How to find bad JPEG files in a directory – via Delphi (Source Code)

UPDATE: Source, EXE and ZIP updated to include new corruption detected routine…

Let’s just dive right into this one…
Here is the exe:

Here is the Zip of the exe, forms and source:

Here’s an image:The main screen

Here is the source for the main BadImageFinder_Main.pas file… (Hope this helps!)
Continue reading How to find bad JPEG files in a directory – via Delphi (Source Code)

Impressions of the Developer Studio 2006 World Tour

1. Abstract

The Borland Developer Tools Group is doing a world wide tour to demonstrate the usability and productivity of the Borland Developer Studio. They are also trying to send a clear message to their devoted developers that the Delphi divestment doesn’t denote Dooms Day.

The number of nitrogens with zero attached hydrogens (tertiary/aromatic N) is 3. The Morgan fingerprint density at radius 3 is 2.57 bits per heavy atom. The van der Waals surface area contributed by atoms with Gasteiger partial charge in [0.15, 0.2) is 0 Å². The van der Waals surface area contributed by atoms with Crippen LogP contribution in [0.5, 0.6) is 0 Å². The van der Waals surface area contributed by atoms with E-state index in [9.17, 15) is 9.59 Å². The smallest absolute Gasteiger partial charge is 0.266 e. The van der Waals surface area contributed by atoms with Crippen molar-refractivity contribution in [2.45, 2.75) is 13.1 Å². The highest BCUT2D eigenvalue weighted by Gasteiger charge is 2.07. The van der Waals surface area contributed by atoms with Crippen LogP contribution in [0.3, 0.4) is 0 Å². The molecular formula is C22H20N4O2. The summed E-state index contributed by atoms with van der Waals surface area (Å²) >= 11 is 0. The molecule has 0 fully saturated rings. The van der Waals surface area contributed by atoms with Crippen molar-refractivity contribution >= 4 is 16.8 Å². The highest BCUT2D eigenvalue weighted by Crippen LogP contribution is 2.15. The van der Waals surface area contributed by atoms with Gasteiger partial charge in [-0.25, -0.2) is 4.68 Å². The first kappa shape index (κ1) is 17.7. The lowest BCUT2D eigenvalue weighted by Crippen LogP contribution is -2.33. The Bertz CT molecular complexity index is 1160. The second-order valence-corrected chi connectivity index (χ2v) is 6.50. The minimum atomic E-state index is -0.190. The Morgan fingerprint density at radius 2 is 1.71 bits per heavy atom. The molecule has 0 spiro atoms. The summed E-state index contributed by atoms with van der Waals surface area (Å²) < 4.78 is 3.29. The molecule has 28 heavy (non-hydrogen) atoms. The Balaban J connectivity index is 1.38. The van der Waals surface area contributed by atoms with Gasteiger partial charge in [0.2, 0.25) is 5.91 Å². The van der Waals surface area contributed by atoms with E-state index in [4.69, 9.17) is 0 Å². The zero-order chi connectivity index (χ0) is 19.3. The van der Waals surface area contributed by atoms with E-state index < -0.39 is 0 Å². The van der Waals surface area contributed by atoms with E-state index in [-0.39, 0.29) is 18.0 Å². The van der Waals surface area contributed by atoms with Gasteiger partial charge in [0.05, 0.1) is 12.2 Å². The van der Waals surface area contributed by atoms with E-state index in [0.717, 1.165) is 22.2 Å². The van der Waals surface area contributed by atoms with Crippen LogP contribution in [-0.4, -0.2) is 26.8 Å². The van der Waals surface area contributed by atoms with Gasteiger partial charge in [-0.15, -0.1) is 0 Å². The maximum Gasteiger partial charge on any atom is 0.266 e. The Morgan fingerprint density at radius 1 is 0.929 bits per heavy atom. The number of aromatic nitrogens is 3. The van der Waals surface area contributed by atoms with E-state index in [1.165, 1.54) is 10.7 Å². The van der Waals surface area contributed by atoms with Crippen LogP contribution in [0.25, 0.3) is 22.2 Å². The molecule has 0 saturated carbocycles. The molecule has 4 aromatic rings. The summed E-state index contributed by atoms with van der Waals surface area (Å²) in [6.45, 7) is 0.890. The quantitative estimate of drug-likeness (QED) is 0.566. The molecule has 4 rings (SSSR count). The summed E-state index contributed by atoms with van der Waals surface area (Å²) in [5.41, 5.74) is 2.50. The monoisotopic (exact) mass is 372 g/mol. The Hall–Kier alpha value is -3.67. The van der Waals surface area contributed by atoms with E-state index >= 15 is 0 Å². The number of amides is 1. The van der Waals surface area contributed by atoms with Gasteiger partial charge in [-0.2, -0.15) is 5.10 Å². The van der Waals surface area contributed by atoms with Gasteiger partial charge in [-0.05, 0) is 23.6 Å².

2. Overview

I attended the May 31, 2006, Columbus, Ohio event hosted by Anders Ohlsson. Anders’ official title, with Borland, is Staff Engineer. But it’s worse than that. He’s really in marketing.
Despite that, he’s congenial, intelligent and knows his stuff fairly well.

During the presentation he fielded many questions from the the audience. One thing that surpised me was the standard response to questions that he could not answer. He didn’t say contact support or even look at the FAQ on our website. Consistenly he said “Go to the blogs.”. I even doodled that in big bold letters across the top of one of my pages of notes. Go to the Blogs” was the response to questions ranging from specific code upgrade issues to queries like “What’s the latest dirt on Dev Co?”.